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Anubis from the ashes!

18 September 2013 by Ashley Cooke

wooden sculpture of a recumbent jackal

Wooden Anubis jackal, accession number M11834, 36 cm long

It’s a new academic year and we’ll soon be welcoming new school groups and university students into the museum to discover more about the ancient Egyptians using our fabulous Egyptology collection. I’ve been working with Adam Gledhill from the education department to refurbish a showcase in our Treasure House Theatre. It’s a part of the museum where visitors can learn more our collections and ancient civilisations through lectures and performances.

Adam teaches schoolchildren about ancient Egyptian burial customs and even has his own dummy to demonstrate how the body was eviscerated. We’ve decided to include more artefacts to enhance the experience for Adam’s groups and so I’ve been selecting objects from the storerooms. One object for the new display is this wooden figure of a recumbent Anubis-jackal dating to about 747 – 332 BC. Anubis was a god associated with mummification and protecting the dead. He was depicted as either a man with a jackal’s head or as a complete jackal. The Egyptians called Anubis ‘he who is upon his mountain’ as if he were sitting up high guarding the cemetery. From the 25th Dynasty (after 747 BC) wooden figures of jackals like this were seated upon outermost coffin lids, placing the dead under the protection of Anubis.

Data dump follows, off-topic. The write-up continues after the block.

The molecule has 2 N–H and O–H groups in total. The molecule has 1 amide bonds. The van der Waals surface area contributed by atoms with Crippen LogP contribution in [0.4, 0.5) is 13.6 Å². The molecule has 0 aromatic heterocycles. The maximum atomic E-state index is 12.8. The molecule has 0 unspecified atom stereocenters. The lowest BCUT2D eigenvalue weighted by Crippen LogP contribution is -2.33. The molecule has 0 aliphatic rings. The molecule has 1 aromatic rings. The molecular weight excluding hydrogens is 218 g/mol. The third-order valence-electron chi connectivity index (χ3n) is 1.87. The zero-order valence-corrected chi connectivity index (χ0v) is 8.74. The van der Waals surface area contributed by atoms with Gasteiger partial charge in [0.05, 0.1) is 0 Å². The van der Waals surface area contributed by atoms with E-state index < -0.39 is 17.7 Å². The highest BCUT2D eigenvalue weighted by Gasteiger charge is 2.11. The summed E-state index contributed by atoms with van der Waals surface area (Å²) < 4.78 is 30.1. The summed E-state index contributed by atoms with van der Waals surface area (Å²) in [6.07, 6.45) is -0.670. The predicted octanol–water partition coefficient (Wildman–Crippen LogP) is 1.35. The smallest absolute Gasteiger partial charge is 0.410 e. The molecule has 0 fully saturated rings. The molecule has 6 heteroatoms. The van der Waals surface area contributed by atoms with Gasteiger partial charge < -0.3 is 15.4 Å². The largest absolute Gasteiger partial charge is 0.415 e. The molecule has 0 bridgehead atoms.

Archive drawing of a museum display case in 1852

Anubis Jackal on display in 1852

This Anubis-jackal figure comes from the Victorian collection of Joseph Mayer and in 1852 it was placed on display in Liverpool. In May 1941 an incendiary bomb fell on the museum and over 3,000 Egyptian objects were destroyed. Whole showcases of coffins and mummies were reduced to ash and the basement storeroom of pottery was obliterated. Some areas of the museum provided shelter from the fire but often object surfaces were damaged by smoke and heat. The Anubis-jackal lost his tail, some paint and his snout broke off. It’s since had some minor repair but hasn’t been on display since the War. From next month a whole new generation of visitors can enjoy seeing him back on display, ehanced within the greater context of our lectures and performances within the Treasure House Theatre.

  1. JA Bosworth says:

    Anubis – the Egyptian god who was Guardian of the Dead and Sacred Burial Places – may have been the model for the original Sphinx at Gizeh. When the head was fell off, (possibly due to an earthquake), the stump of the neck was later recarved as a Pharaonic portrait – perhaps Amenemhet II – during the Middle Kingdom period. (See ‘The Sphynx Mystery’ by Robert and Olivia Temple).

  2. Ashley says:

    There are many sphinxes but the Giza one beside the causeway of Khafre remains the most famous. Most Egyptologists believe the face to represent Khafre but some do consider it may be his predecessor, Djedefra. That it may originally have been Anubis and later Amenemhat III is a theory I’m unfamiliar with, so thank you for this reference.

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